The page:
The following is an interview with Marjetta Geerling, author of the award-winning YA novel, Fancy White Trash.
RH: When did you first write Fancy White Trash, and how did you find your agent?
MG: My writing mentor referred me to her agent after reading a completed draft of my first novel. I signed with him in 2002, and he valiantly tried to sell that book. Although it came very close several times, it didn’t take off. In 2006, my mother died. I spent a month in Phoenix with my dad after the funeral, not writing at all. But when I got home, Fancy White Trash poured out of me. It took about six weeks to write the first draft. I spent another month revising and then sent it to my agent. He loved it and sent it out right away. It sold in February 2007, four and a half years after I’d signed with him. My advice about agents is to look for loyalty. Even though it took a long time to sell a novel for me, he never gave up and always believed in my writing.
RH: What, in your opinion, is the best way for an aspiring author to find an agent?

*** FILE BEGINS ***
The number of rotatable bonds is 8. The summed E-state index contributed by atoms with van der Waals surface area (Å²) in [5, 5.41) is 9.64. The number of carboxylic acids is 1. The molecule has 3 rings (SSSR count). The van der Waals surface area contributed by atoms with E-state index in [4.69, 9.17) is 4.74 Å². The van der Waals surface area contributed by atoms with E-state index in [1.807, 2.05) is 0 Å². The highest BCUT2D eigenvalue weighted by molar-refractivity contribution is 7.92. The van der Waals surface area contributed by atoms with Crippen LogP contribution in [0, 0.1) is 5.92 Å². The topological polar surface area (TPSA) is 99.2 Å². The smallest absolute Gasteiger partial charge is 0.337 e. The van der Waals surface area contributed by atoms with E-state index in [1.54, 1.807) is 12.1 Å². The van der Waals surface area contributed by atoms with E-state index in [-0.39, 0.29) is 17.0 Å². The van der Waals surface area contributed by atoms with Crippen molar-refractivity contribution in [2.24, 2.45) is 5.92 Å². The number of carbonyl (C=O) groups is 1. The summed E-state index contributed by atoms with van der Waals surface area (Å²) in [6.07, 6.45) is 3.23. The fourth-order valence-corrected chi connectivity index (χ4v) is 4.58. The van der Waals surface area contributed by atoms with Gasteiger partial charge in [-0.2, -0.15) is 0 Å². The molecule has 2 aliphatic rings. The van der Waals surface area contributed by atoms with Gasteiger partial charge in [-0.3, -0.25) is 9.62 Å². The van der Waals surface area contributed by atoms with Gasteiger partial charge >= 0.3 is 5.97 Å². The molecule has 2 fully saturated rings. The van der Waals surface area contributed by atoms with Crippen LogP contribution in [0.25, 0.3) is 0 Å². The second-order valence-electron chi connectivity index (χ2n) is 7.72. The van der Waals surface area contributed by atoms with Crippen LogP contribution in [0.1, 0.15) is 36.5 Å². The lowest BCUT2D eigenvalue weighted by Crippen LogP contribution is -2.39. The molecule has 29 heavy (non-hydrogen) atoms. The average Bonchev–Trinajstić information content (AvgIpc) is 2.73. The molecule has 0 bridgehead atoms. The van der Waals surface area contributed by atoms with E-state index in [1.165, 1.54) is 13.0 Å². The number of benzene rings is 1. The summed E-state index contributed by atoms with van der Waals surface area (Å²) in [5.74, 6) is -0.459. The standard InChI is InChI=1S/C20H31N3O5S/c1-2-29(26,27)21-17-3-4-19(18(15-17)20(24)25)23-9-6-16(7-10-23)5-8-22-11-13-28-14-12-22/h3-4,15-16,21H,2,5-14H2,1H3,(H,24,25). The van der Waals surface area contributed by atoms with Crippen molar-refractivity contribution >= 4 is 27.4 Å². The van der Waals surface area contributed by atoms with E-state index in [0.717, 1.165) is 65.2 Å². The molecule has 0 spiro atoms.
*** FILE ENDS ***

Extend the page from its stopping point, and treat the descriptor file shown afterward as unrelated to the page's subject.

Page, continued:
MG: Outside of the usual query process, there are two methods that I’ve seen used successfully for many different writers. The first is to get a referral from one of the agent’s clients. This is a tricky thing because not all published writers are in a position to be able to refer to their agents. Never ask a writer for a referral because it puts her or him in an awkward position. However, getting to know published writers, having them critique your work, and studying with them in writing groups or workshop situations is a great way to meet writers who will volunteer to refer you. The second method is to meet agents at SCBWI conferences. Go to conferences, pay for the extra critique, go to the agent panels and talks, and be an involved participant. If you find an agent you really like, then you’ll have a shared experience to refer to in your query letter.
RH: What was your initial reaction when you learned you had received an offer from Viking (maybe even other publishers?) on Fancy White Trash?